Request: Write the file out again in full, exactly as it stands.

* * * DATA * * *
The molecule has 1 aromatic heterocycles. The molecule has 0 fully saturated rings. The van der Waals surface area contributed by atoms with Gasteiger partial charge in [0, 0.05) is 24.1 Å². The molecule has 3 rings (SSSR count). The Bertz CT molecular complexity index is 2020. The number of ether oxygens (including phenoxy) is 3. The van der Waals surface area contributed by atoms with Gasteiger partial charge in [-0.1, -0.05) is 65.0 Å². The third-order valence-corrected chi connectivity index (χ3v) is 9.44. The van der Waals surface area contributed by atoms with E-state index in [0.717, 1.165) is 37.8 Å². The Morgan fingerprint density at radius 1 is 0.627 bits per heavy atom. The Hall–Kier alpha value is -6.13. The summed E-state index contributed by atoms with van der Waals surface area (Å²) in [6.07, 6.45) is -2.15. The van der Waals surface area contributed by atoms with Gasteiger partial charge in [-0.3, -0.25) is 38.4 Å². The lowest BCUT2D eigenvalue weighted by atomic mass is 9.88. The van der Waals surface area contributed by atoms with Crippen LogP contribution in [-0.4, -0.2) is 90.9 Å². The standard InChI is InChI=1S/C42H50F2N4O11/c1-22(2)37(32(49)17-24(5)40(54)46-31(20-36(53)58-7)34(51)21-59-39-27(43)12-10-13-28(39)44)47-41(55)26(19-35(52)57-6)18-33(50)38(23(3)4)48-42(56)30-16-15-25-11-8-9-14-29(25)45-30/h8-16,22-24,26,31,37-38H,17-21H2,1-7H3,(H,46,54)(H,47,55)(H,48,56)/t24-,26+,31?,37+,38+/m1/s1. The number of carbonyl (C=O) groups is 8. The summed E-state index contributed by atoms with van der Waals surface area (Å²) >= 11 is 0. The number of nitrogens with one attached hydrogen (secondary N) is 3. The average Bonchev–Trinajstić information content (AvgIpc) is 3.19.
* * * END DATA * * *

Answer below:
The molecule has 1 aromatic heterocycles. The molecule has 0 fully saturated rings. The van der Waals surface area contributed by atoms with Gasteiger partial charge in [0, 0.05) is 24.1 Å². The molecule has 3 rings (SSSR count). The Bertz CT molecular complexity index is 2020. The number of ether oxygens (including phenoxy) is 3. The van der Waals surface area contributed by atoms with Gasteiger partial charge in [-0.1, -0.05) is 65.0 Å². The third-order valence-corrected chi connectivity index (χ3v) is 9.44. The van der Waals surface area contributed by atoms with E-state index in [0.717, 1.165) is 37.8 Å². The Morgan fingerprint density at radius 1 is 0.627 bits per heavy atom. The Hall–Kier alpha value is -6.13. The summed E-state index contributed by atoms with van der Waals surface area (Å²) in [6.07, 6.45) is -2.15. The van der Waals surface area contributed by atoms with Gasteiger partial charge in [-0.3, -0.25) is 38.4 Å². The lowest BCUT2D eigenvalue weighted by atomic mass is 9.88. The van der Waals surface area contributed by atoms with Crippen LogP contribution in [-0.4, -0.2) is 90.9 Å². The standard InChI is InChI=1S/C42H50F2N4O11/c1-22(2)37(32(49)17-24(5)40(54)46-31(20-36(53)58-7)34(51)21-59-39-27(43)12-10-13-28(39)44)47-41(55)26(19-35(52)57-6)18-33(50)38(23(3)4)48-42(56)30-16-15-25-11-8-9-14-29(25)45-30/h8-16,22-24,26,31,37-38H,17-21H2,1-7H3,(H,46,54)(H,47,55)(H,48,56)/t24-,26+,31?,37+,38+/m1/s1. The number of carbonyl (C=O) groups is 8. The summed E-state index contributed by atoms with van der Waals surface area (Å²) >= 11 is 0. The number of nitrogens with one attached hydrogen (secondary N) is 3. The average Bonchev–Trinajstić information content (AvgIpc) is 3.19.